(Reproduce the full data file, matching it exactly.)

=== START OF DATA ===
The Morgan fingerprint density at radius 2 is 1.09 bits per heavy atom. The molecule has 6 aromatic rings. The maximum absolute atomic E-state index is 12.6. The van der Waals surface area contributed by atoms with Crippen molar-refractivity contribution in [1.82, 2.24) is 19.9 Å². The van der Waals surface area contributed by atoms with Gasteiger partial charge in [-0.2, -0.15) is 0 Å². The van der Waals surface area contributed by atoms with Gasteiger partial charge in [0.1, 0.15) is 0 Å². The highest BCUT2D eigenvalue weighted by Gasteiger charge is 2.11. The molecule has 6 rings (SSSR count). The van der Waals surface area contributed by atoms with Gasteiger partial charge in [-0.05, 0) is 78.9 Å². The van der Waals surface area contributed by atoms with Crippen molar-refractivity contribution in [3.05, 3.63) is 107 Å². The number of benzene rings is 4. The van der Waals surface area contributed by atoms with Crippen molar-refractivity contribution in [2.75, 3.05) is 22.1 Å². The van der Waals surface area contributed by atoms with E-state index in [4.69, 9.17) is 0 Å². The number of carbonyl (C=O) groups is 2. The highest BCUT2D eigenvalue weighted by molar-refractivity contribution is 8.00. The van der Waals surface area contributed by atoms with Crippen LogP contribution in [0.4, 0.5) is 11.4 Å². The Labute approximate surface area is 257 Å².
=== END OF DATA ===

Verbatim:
The Morgan fingerprint density at radius 2 is 1.09 bits per heavy atom. The molecule has 6 aromatic rings. The maximum absolute atomic E-state index is 12.6. The van der Waals surface area contributed by atoms with Crippen molar-refractivity contribution in [1.82, 2.24) is 19.9 Å². The van der Waals surface area contributed by atoms with Gasteiger partial charge in [-0.2, -0.15) is 0 Å². The van der Waals surface area contributed by atoms with Gasteiger partial charge in [0.1, 0.15) is 0 Å². The highest BCUT2D eigenvalue weighted by Gasteiger charge is 2.11. The molecule has 6 rings (SSSR count). The van der Waals surface area contributed by atoms with Gasteiger partial charge in [-0.05, 0) is 78.9 Å². The van der Waals surface area contributed by atoms with Crippen molar-refractivity contribution in [3.05, 3.63) is 107 Å². The number of benzene rings is 4. The van der Waals surface area contributed by atoms with Crippen molar-refractivity contribution in [2.75, 3.05) is 22.1 Å². The van der Waals surface area contributed by atoms with E-state index in [4.69, 9.17) is 0 Å². The number of carbonyl (C=O) groups is 2. The highest BCUT2D eigenvalue weighted by molar-refractivity contribution is 8.00. The van der Waals surface area contributed by atoms with Crippen LogP contribution in [0.4, 0.5) is 11.4 Å². The Labute approximate surface area is 257 Å².